Last I will look at the P51D Mustang.

Monday, 28 August 2017

Blood Red Skies Models (4) Yak 1

Continuing this look at the Blood Red Skied models. As before these are pre production resin models not the plastic ones we will get with the release. Pics are on a 1cm grid so details are blown up quite a bit. Additionally I have not cleaned them up in any way so there are still some pour lines and flash that I expect will not be on the production models. OK having said all that, here is the Yak 1


Err – as far as I can tell this is very good! Of course this may be due to my lesser familiarity with the Yak - (Airfix only made a Yak 9). Dimensions and proportions are spot on (ok I suspect the fuselage is a little too thick but you really wont notice it). Detail is the same as the other BRS models – ie over scale panel lines but the overall effect is very much a classic Yak to my untutored eye. This is the early model Yak 1 rather than the late version with the bubble canopy and cut down rear fuselage, which may be very welcome just as another source of 1:200 models.

Interestingly there is a lot of detail on the bottom too.


The Yak series bear a very close family resemblance to each other but most of the later versions have the bubble top canopy so you cant really use this model for the later Yaks without some serious whittling. Then again the Yak 1 soldiers on into 1943. I really like this model :-)

Next the Zero

Sunday, 27 August 2017

Blood Red Skies Models (3) The Spitfire Mk II

Here is a look at the second model planned for the Blood Red Skies WW2 dogfight game from Warlord Games, due out some time around Christmas. The Spitfire MkII

As with the Me109E, these are pre production resin models NOT the plastic ones that will eventually be released, so bear that in mind. Also remember in the pics that follow these are blown up to a size much larger than the original. The model is shown without any cleaning up or trimming, again the production plastic ones are expected to be much cleaner. The grid is 1cm to help give you an idea of scale. So without further delay....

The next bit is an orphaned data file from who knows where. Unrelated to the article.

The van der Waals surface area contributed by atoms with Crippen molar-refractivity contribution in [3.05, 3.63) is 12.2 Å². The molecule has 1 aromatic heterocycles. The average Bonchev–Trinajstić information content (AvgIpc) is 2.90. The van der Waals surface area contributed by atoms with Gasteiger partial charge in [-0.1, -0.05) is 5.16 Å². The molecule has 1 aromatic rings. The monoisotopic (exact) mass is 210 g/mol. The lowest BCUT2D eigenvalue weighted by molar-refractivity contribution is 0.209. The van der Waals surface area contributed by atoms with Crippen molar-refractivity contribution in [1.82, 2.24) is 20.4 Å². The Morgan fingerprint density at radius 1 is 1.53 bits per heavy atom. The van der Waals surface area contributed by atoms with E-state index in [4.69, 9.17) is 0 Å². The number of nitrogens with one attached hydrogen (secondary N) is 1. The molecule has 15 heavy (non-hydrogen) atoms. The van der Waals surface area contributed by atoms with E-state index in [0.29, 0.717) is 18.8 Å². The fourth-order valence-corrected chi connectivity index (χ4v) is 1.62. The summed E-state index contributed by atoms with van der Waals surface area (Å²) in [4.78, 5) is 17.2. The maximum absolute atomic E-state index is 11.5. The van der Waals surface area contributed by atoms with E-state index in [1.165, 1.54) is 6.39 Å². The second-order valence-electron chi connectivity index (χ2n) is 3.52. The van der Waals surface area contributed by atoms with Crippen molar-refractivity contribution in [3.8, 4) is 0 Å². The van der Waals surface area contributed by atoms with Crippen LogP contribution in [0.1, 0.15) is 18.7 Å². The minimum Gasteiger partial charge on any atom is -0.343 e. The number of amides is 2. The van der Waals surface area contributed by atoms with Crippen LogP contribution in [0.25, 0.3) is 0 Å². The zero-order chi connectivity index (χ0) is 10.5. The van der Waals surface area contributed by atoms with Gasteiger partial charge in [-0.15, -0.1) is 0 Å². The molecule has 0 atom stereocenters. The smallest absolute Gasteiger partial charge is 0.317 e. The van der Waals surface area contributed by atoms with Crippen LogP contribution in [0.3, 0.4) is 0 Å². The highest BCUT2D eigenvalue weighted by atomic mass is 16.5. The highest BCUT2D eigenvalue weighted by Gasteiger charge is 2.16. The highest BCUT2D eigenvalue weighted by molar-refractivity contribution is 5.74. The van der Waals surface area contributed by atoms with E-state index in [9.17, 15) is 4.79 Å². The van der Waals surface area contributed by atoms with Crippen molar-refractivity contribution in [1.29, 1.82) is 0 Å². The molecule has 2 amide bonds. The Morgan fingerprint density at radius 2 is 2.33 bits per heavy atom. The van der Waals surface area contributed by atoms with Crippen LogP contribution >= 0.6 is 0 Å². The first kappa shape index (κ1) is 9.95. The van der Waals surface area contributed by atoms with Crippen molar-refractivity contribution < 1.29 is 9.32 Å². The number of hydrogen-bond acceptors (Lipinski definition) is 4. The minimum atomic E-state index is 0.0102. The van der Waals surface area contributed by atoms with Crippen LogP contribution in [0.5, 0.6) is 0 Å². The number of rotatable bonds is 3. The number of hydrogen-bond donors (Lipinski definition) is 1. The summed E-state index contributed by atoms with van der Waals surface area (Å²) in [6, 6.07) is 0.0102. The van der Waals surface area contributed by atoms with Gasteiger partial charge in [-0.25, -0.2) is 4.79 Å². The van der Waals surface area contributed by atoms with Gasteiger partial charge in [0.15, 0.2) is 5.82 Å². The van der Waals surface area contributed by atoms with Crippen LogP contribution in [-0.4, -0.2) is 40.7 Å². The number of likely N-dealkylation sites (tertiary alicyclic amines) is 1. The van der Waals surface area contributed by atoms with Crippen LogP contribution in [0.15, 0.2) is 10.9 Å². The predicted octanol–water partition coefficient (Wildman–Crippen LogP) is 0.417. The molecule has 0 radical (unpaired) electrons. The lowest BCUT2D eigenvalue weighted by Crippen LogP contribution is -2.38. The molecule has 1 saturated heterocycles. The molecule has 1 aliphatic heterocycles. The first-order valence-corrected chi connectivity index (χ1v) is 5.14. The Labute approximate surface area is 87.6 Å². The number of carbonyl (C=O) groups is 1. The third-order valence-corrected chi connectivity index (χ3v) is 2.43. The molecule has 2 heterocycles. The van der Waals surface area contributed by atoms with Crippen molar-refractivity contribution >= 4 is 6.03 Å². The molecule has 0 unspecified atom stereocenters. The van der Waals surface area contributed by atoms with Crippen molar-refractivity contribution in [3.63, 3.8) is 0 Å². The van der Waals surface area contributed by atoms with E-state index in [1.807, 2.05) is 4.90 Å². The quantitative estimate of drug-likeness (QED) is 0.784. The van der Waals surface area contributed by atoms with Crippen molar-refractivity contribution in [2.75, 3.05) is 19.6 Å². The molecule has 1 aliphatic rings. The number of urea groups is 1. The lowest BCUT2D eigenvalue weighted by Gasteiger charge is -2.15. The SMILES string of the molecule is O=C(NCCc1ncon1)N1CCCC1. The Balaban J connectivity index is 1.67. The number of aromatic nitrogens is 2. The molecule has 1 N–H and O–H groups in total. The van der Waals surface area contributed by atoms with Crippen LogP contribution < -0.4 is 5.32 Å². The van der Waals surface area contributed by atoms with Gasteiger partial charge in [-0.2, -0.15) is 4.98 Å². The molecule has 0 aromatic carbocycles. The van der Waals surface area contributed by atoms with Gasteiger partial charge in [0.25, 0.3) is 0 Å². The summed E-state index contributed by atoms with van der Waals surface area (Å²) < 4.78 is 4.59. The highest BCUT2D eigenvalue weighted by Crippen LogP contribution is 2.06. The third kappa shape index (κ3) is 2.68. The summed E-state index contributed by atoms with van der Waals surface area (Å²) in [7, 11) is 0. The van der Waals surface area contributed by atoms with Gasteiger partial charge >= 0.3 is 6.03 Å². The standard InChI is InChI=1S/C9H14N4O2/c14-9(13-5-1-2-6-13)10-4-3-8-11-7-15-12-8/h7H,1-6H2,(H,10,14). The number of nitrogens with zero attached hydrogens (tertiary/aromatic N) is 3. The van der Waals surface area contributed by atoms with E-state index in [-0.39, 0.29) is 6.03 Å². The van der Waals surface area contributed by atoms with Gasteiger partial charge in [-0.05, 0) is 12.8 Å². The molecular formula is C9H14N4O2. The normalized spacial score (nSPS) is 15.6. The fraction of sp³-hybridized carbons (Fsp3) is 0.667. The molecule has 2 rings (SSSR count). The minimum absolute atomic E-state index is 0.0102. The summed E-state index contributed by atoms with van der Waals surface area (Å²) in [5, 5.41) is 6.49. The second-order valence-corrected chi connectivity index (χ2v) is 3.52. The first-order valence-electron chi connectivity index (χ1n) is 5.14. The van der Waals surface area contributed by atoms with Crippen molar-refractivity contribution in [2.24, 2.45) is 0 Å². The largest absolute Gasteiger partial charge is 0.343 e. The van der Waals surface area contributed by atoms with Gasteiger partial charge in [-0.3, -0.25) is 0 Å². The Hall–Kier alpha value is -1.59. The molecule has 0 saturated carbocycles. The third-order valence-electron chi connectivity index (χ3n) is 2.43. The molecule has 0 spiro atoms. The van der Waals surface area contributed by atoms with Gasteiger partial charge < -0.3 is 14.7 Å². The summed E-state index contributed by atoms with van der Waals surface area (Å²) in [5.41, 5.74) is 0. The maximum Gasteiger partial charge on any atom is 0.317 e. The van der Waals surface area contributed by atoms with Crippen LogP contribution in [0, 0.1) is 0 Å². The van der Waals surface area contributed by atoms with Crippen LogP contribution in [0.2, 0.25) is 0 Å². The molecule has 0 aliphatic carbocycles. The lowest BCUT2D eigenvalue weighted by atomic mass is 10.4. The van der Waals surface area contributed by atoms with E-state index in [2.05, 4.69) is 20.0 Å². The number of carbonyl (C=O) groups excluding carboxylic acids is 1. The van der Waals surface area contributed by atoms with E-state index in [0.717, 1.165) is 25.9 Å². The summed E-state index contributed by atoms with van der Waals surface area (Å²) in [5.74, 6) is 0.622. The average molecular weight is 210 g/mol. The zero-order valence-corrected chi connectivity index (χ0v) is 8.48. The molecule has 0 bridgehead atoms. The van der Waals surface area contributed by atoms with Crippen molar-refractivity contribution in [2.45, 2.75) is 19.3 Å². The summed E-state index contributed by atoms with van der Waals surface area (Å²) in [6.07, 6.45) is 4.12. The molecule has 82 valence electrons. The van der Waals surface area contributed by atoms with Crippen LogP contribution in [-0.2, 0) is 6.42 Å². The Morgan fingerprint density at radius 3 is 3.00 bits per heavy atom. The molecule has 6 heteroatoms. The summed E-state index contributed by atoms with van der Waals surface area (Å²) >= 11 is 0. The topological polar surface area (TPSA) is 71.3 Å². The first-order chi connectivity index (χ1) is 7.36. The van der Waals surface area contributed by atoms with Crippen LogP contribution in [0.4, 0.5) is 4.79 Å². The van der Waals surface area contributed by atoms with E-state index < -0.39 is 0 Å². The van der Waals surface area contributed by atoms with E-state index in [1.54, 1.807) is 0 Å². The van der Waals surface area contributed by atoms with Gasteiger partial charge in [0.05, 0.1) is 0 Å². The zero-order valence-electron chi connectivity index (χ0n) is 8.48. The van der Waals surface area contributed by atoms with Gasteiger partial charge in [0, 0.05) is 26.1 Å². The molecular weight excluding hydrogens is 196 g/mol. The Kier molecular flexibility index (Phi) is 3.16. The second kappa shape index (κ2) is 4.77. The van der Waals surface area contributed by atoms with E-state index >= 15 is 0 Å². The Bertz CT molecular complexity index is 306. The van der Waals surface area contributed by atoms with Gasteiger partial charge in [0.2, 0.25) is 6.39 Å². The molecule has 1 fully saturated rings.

The BRS Spitfire MkII has the same excellent proportions and over scale panel details as the 109.

Unlike the 109 the cockpit canopy and windshield frame don’t look like they are made out of scaffolding, so far so excellent. One minor niggle (because I so wanted this to model be "right") is that the rear part of the canopy has a raised bar running along its length when the “real” one has none*. If you don’t know about it you probably won’t notice it, but to me once I saw it, it sticks out like a sore thumb. You may be able to carve it away with a sharp knife if it bothers you. As with the 109 I think this is a result as much of design requirements as anything. I suppose you cant have everything.



*Actually there IS a frame across the top of the rear canopy, but it is internal rather than external, so in my view ideally shouldn't be there - ah well.

Other than that this is a quintessential and very good model Spitfire from the Battle of Britain era. Like the 109E however it would be difficult to pass it off as a later mark as these had very prominent 20mm cannons and the associated “bulges” over the breaches. The Mk II never saw action against the Zero (at least not as far as I am aware), but Mk Vs did. It is a beautiful and evocative model of a beautiful and evocative machine.

Next we're heading East for a look at the Yak 1

Edit: The gents on the Wings of Glory Aerodrome spotted an interesting fact. The wing has a bulge outboard of the landing gear blister (the bulge in the upper side of the wing that helps house the landing gear). This is exactly where the cannon breach bulge would be on a MKV (yes the one I called "very prominent" above). This is very much a "curates egg" as it shouldn't be present on the MkII but it does mean converting this to a cannon armed Mk V by simply adding either brass or stretched sprue barrels, which extends the usefulness of this model quite a bit. Thanks to Oldguy59 for the spot.